Pioneer officials also showed a 50-inch panel with 1,280 by 768 pixels suitable for quasi- High-Vision viewing. Aggressive pricing means Pioneer officials may offer TVs for less than $17,000 by early next year.

Even though these displays packaged as TV products may not be of direct interest to military or government users, success here will rapidly lower prices for displays in many other applications. Long held goals of $100 per diagonal inch could actually fall below this level as production from multiple sources increases over the next few years.

Fujitsu marketers used JES to unveil their improved 42-inch, 852-by-480-pixel plasma display. Called the model 4, it boosts contrast to 450-to-1 and increases brightness to 200 candela per square meter. "This performance is now on par with or even better than the highest performance CRTs," says Joe Virginia, director of the Flat Panel Display Business of Fujitsu Microelectronics Inc. of San Jose, Calif.

When packaged as a monitor, the device can accept either video (NTSC, PAL and SECAM) or data (VGA, SVGA and MAC) inputs, and present full-screen, 16-to-9-aspect-ratio images.

Johnson says he believes one of the main uses of displays of this size is in what he calls the small-office arrangement, which he defines as a four- or five-person meeting. Here, the applications will be video conferencing or presentations.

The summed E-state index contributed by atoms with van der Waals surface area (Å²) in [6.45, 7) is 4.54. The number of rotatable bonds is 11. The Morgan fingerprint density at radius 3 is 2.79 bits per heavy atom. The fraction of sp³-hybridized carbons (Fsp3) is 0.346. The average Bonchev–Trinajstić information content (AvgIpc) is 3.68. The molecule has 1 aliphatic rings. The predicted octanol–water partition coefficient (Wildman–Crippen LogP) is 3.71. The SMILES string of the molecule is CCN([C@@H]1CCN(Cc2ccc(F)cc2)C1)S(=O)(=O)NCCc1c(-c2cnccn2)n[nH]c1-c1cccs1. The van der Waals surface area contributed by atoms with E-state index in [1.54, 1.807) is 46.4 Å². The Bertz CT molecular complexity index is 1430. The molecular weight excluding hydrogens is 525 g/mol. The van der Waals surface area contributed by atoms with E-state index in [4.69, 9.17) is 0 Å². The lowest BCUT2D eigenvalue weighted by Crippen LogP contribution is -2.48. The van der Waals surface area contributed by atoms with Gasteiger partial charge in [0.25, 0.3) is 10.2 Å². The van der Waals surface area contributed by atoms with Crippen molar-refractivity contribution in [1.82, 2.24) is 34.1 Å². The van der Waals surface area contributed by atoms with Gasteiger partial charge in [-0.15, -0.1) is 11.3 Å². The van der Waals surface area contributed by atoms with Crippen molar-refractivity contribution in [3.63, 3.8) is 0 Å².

"CRT-based rear-projection TVs are too big and bulky, LCD front projectors are better suited for larger rooms and bigger audiences, and PC monitors are too small for convenient access and viewing," Johnson says. "Plasma displays are big, yet flat, and have a viewing angle of 160 degrees so you get much better visibility in fairly high ambient lighting conditions. Plus, you can switch from video to computer applications quite easily."

Hitachi and Mitsubishi officials believe there is something to this market, too. Hitachi leaders recently announced they would begin shipping the highest-density plasma monitor - a 25-inch, 4-to-3, XGA device - by the end of the year. Mitsubishi officials plan a 40-inch VGA model also by the end of the year.

Meanwhile, marketers from Philips, Sony, and Sharp each exhibited PALC displays that resulted from a cooperative development project that ended last July. Apparently, each will now further refine the technology and develop products to fit target application areas.

The 42-inch 16-to-9, 854-by-480-pixel displays from these manufacturers feature brightness of 400 candela per square meter, (what`s this) daylight contrast ratio of 100 to 1, and a symmetric 140-degree viewing cone. Although company officials have announced no production plans, Sony spokesman Mack Araki says sampling should begin by the middle of 1998.

Potential users should be careful in choosing displays for specific applications. With a wide variety of pixel formats and an even greater number of input formats - data and video-based - the interface electronics play a critical role. These electronics reformat images - stretch and/or compress incoming signals for presentation. Artifacts in the resultant image must be evaluated each application. This can be especially important for mission-critical military or intelligence applications.

Click here to enlarge image

The Plasmavision42 from Fujitsu Microelectronics Inc. is a color plasma display with resolution of 852 by 480 pixels and plug and play capability. It is among the large-area color displays developed in Japan.